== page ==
In these unprecedented times, people are struggling to afford basic necessities like monthly rent and utilities. Property company Zillow reported that around 2.7 million adults in the United States found themselves moving back home and living with a parent or grandparent in March and April as the coronavirus pandemic spread around the country. According to the California Business, Consumer Services, and Housing Agency, nearly three million households in California may have trouble paying rent during the pandemic. This has been reflected in the asking prices for properties all across the state, which have begun to decrease considerably.
Los Angeles in particular is now seeing some of the steepest rent cuts in the country, as fewer people are able to afford rent and instead opting to move in with family to cut costs. This has led to a rise in the number vacant lots in the county, and for asking rental prices to similarly drop as a way for landlords to try to convince people to fill empty luxury units.
According to information from real estate company CoStar, asking rents for Los Angeles luxury apartments peaked at an all-time high of $2.51 per square foot in the first week of February. Between then and April, asking rents decreased by approximately two cents per square foot, ending the first quarter at $2.49 per square foot.
In downtown Los Angeles, a 566-square-foot, one-bedroom apartment at the luxury apartments Eighth and Grand would have cost at least $2,286 at the end of January, according to a recently written LA Times article. The article goes on to say that at the time of writing, the same size unit at the building was advertised for as low as $1,771. The Times also claims to have found another luxury building a few blocks away from Eighth and Grand where monthly rent for the cheapest 1,284-square-foot, three-bedroom unit has come down $385, to $3,870 per month.
Luxury apartments are graded in an A, B, C class system. Class A properties make up the highest quality buildings for the area, usually newer and with top amenities (think, spa, gym and maybe even a dog run). They’re the most expensive and usually have the lowest vacancy rates. Class B apartments are slightly older, may or may not be professionally managed, and may have some deferred maintenance issues. Class C apartments are typically more than 20 years old and located in the less popular areas of the city.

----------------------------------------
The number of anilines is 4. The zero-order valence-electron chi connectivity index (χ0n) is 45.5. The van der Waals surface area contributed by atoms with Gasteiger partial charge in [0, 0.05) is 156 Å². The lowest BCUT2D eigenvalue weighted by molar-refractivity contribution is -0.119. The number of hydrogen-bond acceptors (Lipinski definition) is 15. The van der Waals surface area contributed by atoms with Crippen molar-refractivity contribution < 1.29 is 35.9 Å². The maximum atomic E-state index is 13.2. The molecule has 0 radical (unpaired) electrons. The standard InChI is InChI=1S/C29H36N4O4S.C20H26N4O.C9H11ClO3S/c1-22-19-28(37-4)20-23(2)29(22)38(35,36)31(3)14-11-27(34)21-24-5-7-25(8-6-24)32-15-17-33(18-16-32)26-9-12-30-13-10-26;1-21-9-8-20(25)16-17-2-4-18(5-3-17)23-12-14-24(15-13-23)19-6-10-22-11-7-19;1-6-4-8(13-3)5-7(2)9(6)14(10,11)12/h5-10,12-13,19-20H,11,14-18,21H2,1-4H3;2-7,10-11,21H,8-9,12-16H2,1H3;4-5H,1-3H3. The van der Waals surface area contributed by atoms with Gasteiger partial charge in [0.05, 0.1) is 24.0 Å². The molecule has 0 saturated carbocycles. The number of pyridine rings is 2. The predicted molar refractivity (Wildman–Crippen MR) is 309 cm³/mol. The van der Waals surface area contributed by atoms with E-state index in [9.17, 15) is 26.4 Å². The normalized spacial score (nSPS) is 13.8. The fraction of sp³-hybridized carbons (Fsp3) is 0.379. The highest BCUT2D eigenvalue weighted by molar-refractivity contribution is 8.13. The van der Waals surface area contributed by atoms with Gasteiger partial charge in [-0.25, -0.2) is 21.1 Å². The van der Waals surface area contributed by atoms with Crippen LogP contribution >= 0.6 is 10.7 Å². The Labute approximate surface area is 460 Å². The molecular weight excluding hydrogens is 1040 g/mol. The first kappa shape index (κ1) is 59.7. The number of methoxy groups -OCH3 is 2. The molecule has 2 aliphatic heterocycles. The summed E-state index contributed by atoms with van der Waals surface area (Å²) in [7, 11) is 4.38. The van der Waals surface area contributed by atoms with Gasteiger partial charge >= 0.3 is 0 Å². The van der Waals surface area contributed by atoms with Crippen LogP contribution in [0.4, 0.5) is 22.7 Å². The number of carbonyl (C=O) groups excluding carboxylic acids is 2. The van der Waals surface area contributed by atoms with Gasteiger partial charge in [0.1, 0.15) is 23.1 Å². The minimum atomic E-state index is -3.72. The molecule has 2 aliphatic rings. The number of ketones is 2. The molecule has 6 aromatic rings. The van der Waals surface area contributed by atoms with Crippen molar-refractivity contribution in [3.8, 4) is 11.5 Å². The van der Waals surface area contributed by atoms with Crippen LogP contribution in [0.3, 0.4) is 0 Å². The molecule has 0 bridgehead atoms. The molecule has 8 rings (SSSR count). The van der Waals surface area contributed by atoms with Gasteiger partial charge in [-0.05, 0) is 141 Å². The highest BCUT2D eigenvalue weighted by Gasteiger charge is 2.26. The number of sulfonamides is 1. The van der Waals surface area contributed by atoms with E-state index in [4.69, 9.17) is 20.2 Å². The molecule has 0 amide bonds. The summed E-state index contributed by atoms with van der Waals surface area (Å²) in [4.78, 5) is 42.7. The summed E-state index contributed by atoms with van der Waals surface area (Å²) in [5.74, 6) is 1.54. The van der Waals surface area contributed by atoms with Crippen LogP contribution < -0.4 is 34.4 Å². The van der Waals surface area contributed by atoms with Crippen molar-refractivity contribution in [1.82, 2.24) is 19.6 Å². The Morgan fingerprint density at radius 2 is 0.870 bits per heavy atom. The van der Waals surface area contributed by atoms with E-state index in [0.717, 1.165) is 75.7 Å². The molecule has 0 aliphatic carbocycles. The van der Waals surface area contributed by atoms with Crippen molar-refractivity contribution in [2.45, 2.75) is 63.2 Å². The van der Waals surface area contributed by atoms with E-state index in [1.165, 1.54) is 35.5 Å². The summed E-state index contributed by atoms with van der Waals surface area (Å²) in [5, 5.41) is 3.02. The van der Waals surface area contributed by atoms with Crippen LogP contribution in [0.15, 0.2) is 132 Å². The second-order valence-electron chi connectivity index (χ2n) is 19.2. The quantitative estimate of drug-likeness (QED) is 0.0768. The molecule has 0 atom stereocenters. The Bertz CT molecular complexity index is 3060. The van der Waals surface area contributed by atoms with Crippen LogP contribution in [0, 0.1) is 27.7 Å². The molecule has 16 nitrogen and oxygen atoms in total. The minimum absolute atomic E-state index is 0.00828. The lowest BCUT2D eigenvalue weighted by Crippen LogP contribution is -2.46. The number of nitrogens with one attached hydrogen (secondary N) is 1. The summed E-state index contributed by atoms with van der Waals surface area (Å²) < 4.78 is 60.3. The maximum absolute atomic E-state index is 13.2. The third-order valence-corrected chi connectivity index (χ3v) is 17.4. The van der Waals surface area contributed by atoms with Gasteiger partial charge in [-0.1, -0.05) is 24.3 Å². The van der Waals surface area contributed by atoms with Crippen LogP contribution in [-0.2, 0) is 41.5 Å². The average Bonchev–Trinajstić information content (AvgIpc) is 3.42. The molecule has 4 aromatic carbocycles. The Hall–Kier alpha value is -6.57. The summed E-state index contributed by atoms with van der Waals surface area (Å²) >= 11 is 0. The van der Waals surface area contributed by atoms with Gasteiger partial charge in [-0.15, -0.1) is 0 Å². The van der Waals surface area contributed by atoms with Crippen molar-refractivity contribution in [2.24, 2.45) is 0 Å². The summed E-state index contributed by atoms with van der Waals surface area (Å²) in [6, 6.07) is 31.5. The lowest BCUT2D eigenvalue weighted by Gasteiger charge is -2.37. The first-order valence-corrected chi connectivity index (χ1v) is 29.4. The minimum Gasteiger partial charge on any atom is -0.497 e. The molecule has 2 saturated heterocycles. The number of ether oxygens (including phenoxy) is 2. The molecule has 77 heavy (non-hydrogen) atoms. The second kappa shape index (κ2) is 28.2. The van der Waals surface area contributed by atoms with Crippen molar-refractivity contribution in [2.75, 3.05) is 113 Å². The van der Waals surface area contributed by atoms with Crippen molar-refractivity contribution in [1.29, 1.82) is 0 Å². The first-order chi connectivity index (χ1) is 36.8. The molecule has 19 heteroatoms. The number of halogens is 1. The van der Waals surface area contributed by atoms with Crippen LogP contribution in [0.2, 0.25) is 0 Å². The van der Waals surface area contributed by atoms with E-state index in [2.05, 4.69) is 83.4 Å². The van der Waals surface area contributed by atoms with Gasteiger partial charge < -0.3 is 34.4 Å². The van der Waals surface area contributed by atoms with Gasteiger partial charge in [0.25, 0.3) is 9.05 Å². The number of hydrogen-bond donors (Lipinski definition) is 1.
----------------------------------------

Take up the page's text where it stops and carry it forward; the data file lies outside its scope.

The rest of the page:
According to additional information from CoStar, the average asking price for Class A properties has dropped by 4.3 percent in Los Angeles County since the beginning of March. To a lesser extent, rents have dropped 2 percent in Class B apartments, and just 0.2 percent in Class C properties. CoStar warns that downtown Los Angeles, with more than 4,000 units currently under construction, will face the most pressure if demand for high-end units dries up. The site also notes that this decrease in asking prices marks the first time that apartment rents have declined significantly in the L.A. housing market since 2010, when the area was still suffering from the effects of the national recession.
Demand for high-end units is likely to dry up at the moment because there simply isn’t anything drawing renters to the areas. Luxury Class A apartments tend to offer a large variety of communal areas, but the pandemic has put a stop to those being open. This means that the temptation to splurge a little on an apartment for the extra amenities is no longer there. COVID has also prevented bars and restaurants from opening and has basically ended sporting events for the time being. People may be finding that the location of an apartment is currently less important than before, and for that reason may be considering moving to cheaper apartments to save money. Saving money is especially important in times when there is so much uncertainty in the air.
As the LA Times article points out, far more people are able to afford a $1,400 one-bedroom unit than can afford a $2,600 one, especially if they can’t actually benefit from any of the extra amenities at the moment. It’s a huge difference for not a lot extra.
Other than lowering rent, some landlords are trying to tempt people into luxury apartments with “offers.” Some landlords and property managers told real estate provider RealPage that they’re giving concessions such as a month of free rent to get units filled as concern over the economy grows. Others may be throwing a few utilities in with the rental price, where previously they probably wouldn’t have been.
CoStar suggests that although rents may be falling and the number of vacant apartments is rising at the moment, the pandemic won’t completely change Southern California’s severe housing shortage, and that because of this shortage, they expect to see a bounce-back after the economy recovers.
For now, though, it means that if you’re in a position to afford rent, you may be able to snag a luxury apartment at a lower price tag than normal.